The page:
Who is subject to the ban?

While most refugees who are otherwise eligible to enter the U.S., as well as nationals from the six designated countries who want to travel here, should be able to demonstrate a “bona fide relationship with a person or entity in the United States”—so the narrowed ban should apply only to a fraction of the group Trump originally targeted—allowing any part of the ban to be enforced has a stigmatizing effect on our communities.

  • Any national from one of the six designated countries who cannot claim a bona fide relationship to a U.S. person or entity is subject to the ban for 90 days. Any refugee who cannot claim a bona fide relationship to a person or entity is subject to the ban for 120 days.
  • It is unclear how officials and agents at U.S. embassies, foreign airports, or U.S. Customs and Border Protection will interpret and implement the “bona fide relationship” standard.
  • For refugees seeking to enter the U.S. after Trump’s 120-day ban on refugees expires, some still may not be able to enter if the 50,000 cap on refugees that’s part of the ban is reached and they cannot show a “bona fide relationship” with a U.S. person or entity.
  • For people who are in the U.S. and considering traveling abroad: If you are a person otherwise subject to Refugee and Muslim Ban 2.0, you may want to consult with an immigration attorney before you make your plans or travel. At a minimum, you should be prepared to prove, when you reenter the U.S., that you have a bona fide relationship with a person or entity in the U.S.

When does the ban go into effect?

The limited version of the ban should go into effect on June 29, 2017—72 hours after the Supreme Court issued its June 26 decision.

  • On June 14, the Trump administration ordered that provisions of Refugee and Muslim Ban 2.0 be implemented beginning 72 hours after they become enforceable.[6]
  • It is extremely important that Americans monitor how officials and agents at U.S. embassies and consulates, in airports (U.S. Customs and Border Protection), and at U.S. Citizenship and Immigration Services implement the narrowed ban.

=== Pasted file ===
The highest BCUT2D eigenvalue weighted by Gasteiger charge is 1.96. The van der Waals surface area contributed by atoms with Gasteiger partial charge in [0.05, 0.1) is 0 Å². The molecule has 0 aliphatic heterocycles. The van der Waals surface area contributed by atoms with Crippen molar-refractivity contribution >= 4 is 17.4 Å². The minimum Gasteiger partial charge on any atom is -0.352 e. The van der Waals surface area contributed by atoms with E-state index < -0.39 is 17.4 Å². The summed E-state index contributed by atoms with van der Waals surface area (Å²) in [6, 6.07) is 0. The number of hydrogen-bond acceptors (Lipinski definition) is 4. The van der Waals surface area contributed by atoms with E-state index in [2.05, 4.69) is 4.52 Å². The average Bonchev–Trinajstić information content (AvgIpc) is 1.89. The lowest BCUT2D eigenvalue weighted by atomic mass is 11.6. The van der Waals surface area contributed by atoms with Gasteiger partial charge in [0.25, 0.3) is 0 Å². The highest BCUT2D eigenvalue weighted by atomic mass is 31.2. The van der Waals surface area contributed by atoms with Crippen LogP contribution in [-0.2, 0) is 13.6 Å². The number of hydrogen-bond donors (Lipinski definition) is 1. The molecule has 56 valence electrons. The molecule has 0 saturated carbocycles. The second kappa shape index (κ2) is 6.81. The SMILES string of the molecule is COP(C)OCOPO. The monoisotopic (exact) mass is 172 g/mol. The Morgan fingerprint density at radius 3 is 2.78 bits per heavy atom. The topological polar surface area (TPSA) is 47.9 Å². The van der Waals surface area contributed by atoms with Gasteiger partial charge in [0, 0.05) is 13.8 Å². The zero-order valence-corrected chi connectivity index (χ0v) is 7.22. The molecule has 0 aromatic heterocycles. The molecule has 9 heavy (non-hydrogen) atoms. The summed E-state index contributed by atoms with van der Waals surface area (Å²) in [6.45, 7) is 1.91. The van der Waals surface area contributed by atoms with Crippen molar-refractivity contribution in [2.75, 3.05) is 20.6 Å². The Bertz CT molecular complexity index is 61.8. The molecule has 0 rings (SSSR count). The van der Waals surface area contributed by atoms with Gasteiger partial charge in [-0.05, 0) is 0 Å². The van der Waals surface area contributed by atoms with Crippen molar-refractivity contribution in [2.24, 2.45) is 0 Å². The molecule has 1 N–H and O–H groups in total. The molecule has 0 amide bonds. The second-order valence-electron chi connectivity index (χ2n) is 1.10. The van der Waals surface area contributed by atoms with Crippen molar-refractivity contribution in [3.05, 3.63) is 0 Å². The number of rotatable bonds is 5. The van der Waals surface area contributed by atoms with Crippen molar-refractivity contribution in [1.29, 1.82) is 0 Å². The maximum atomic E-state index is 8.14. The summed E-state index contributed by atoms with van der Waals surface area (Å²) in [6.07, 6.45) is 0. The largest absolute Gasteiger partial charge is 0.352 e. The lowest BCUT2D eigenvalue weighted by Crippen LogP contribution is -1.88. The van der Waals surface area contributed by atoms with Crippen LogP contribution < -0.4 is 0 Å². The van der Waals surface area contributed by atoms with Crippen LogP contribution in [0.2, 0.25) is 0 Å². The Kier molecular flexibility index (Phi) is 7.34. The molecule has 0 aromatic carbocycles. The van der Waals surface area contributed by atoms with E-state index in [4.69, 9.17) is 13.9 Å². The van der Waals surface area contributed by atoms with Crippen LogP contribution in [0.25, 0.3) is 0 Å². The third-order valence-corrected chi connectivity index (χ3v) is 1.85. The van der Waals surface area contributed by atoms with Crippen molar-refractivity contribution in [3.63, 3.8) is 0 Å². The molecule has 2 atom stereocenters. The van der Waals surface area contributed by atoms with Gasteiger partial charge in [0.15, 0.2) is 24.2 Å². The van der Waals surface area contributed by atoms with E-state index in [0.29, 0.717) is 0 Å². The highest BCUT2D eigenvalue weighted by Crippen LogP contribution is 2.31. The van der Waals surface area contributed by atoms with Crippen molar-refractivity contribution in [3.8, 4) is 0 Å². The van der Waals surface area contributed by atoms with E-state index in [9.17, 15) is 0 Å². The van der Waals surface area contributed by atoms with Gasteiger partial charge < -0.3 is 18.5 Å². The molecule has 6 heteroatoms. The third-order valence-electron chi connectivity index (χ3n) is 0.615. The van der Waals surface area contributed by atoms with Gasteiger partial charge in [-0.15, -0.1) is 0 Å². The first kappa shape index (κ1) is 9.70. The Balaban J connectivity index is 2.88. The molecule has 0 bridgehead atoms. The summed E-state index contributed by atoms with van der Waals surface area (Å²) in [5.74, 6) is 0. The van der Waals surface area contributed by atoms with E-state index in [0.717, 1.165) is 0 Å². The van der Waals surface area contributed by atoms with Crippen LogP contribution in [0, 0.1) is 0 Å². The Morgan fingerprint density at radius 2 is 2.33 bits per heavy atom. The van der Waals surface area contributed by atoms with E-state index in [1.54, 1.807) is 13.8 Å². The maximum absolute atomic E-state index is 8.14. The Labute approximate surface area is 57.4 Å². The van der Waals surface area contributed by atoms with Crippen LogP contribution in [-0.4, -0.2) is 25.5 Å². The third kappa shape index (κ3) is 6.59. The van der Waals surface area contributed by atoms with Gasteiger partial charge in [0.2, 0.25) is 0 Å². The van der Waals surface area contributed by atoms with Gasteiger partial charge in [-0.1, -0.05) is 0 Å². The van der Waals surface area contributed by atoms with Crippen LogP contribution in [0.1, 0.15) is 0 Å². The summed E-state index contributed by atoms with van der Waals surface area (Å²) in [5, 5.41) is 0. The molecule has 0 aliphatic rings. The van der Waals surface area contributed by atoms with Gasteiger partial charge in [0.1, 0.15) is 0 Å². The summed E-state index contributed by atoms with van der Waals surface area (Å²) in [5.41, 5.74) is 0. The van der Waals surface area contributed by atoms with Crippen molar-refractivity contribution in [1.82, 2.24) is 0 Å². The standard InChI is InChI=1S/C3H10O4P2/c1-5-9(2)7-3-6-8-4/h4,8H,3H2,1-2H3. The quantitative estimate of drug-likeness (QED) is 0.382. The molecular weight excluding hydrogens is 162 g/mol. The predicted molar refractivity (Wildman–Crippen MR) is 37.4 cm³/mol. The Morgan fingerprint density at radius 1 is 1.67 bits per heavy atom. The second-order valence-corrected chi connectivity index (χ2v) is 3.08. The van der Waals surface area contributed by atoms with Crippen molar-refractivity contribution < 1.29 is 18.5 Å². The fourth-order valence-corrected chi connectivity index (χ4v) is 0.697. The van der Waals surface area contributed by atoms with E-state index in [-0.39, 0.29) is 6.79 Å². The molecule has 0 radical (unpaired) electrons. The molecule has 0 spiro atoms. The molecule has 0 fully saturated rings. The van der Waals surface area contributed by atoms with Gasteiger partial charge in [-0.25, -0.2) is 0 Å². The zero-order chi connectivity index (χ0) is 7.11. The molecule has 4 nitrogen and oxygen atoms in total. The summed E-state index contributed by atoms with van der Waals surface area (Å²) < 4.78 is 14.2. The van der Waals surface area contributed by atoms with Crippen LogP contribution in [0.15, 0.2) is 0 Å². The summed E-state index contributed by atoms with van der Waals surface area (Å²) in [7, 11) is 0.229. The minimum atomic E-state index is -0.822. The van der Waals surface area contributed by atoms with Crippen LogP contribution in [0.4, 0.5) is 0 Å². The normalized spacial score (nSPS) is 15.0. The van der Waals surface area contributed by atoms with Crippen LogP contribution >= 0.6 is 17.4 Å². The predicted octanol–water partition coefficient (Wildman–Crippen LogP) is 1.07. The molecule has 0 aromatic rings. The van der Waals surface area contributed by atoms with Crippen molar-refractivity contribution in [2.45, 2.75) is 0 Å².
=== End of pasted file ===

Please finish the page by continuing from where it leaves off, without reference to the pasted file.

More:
What does this decision mean for the American public?

  • Despite the Supreme Court’s decision to allow only a limited version of the ban, we must be vigilant to prevent abuse of power and harmful chaos in our communities and ensure that the Court’s ruling is not used to justify unlawful discrimination and profiling of our communities’ members.
  • The Muslim ban is reprehensible at its core, discriminatory in its intent, and completely at odds with who we are as a nation. Trump has a clear and well documented record of animus and discrimination directed at immigrants, refugees, and Americans who are Muslim. The refugee and Muslim ban discriminates against travelers, but also against all Americans who want to walk down the street without fear of being treated differently by their government because of how they pray, what language they speak, or their nation of origin.
  • Americans’ opposition to the Muslim ban is clear.We have taken to the streets; we’ve marched on Washington, to our city halls, and to our nation’s airports. Polls indicate significant opposition to the Muslim ban and support for our Constitution’s guarantees of freedom of religion and freedom from state-sanctioned discrimination. We continue to reject any and every effort by the Trump administration to discriminate based on how we pray, where we come from, or what we look like.

NOTES

[1] Protecting the Nation from Foreign Terrorist Entry into the United States (Office of the Press Secretary, White House, Mar. 6, 2017), www.whitehouse.gov/the-press-office/2017/03/06/executive-order-protecting-nation-foreign-terrorist-entry-united-states.

[2] More information about Trump v. IRAP (formerly IRAP v. Trump) is available at www.nilc.org/irap-v-trump/.

[3] Order, Trump v. International Refugee Assistance Project, et al., 582 U.S. __, *9 (June 26, 2017), available at www.nilc.org/wp-content/uploads/2017/06/Trump-v-IRAP-cert-and-partial-stay-2017-06-26.pdf (emphasis added).

[4] Id. at *12 (emphasis added).

[5] Id. (emphasis added).

[6] Presidential Memorandum for the Secretary of State, the Attorney General, the Secretary of Homeland Security, and the Director of National Intelligence (Office of the Press Secretary, White House, June 14, 2017), https://www.whitehouse.gov/the-press-office/2017/06/14/presidential-memorandum-secretary-state-attorney-general-secretary.